If New Zealand Changed Its Flag

If New Zealand Changed Its Flag

The results are in: New Zealand will not be changing its flag to the proposed fern-based design. At least not this year.

But if the vote was 'yes' for a new flag, what would it have meant for the Flag for New Zealand emoji?

Above: Proposed and Current New Zealand Flags.

If the New Zealand flag changed, the Zealand flag emoji would have changed too.

🇳🇿 🇳🇿 🇳🇿

Had New Zealand voted to change its flag this year, the new design would replace the old one. Those emojis that look like little Australian flags up there[1] will only keep looking this way while it's the current country flag.

Above: How the iOS emoji keyboard might look in an alternate universe.

A mechanism doesn't exist in the Unicode Standard to keep historic country flags. This rules out keeping old flag designs as distinct emoji characters.

Approval Not Required

Flags are a bit of an exception in the emoji landscape. While most regular emojis need approval from the Unicode Consortium, flags do not.

If a new nation were to come along today, the key to getting an emoji flag isn't by submitting a proposal to the Unicode Emoji Subcommittee: it's to be recognized as a nation first.

Without getting tangled discussing who or what counts as a country, the short answer is that emoji flags are generated using the two-letter country codes specified in ISO 3166. Get listed in ISO 3166, and you're on the way to getting an emoji flag[2].


As with other emojis, each emoji font vendor is responsible for designing its own images.

Left—Right: Flag for New Zealand as displayed by Apple, Google, Twitter, and Emoji One.

If a "yes" vote for flag change went ahead, vendors such as Apple or Google would have likely issued a point-release of iOS or Android including the updated New Zealand Flag image. The only emoji changes in iOS 9.0 were the addition of new country flags.

Above: A software update is required to change any emoji image.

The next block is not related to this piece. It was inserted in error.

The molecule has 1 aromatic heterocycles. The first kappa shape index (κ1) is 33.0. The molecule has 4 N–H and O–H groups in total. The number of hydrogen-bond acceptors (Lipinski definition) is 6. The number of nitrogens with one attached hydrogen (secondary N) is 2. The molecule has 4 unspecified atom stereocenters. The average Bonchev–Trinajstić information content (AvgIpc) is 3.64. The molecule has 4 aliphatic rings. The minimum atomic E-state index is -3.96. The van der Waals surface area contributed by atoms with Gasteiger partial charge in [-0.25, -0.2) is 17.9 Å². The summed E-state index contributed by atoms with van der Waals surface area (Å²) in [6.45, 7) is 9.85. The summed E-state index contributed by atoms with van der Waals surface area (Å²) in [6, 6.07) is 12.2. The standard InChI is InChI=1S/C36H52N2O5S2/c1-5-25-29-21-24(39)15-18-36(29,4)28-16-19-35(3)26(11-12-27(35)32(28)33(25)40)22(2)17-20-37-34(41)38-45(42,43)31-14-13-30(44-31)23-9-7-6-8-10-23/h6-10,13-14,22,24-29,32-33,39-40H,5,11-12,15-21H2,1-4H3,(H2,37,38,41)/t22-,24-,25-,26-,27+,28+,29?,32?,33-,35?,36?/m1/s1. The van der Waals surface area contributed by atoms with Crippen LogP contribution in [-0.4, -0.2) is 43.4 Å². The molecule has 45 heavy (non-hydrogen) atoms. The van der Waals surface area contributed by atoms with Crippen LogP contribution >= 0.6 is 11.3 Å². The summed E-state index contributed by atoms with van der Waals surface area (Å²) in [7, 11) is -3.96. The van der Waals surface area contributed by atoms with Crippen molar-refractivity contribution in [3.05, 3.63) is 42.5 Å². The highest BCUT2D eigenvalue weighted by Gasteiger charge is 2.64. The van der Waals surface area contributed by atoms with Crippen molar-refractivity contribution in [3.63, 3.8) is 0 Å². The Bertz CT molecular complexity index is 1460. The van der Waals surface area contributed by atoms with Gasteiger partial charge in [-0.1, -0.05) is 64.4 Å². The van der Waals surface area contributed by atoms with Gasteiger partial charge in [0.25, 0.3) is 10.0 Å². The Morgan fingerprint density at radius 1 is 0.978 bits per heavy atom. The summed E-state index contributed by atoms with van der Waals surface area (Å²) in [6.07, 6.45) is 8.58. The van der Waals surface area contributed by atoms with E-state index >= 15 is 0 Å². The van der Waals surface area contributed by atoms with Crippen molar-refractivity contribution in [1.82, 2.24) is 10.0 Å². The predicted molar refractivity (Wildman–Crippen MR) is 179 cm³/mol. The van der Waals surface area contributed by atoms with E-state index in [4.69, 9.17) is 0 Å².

Platforms such as Twitter can roll out changes to Twemoji whenever they see fit, as the images are stored server-side.

Apps that use native emojis (instead of images) would all automatically get the new flag shown when the operating system updates it.

Even our flags emoji keyboard app wouldn't need an update, as it uses native emojis from iOS.

Above: Yes, this was an excuse to plug the free, cool, Quartz-Emojipedia flags emoji keyboard app. Don't mix up those flags.


You might have noticed that I didn't mention Microsoft or Samsung in the list of vendors up there. Neither Windows or the Galaxy series phones include any emoji country flags. They only display the regional indicator symbols where others see a flag.

When sending a flag to a Windows or Samsung user, be aware that your patriotism may not shine through as boldly as you hope.

This effectively gives both Microsoft and Samsung a free pass on the issue of emoji flag changes.

Above: Flags are supported on OS X (top), but not Windows 10 (bottom).

Addendum: Scotland.

I can't write an article about flag emojis without an inbox full of "requests"[3] for a Scottish Flag emoji.

Plans are underway to allow England, Scotland, and Wales their own emoji flags outside of the Flag for United Kingdom.

2016: a big year for flag emoji enthusiasts.

  1. I kid, I'm sorry. I love you, New Zealand. ↩︎

  2. Pairs of two-letter country codes are referred to as Regional Indicator Symbols in the Unicode Standard. As with other emojis, vendors may chose to support as few or as many regional indicator pairs as flags as they wish. ↩︎

  3. This is putting it politely. ↩︎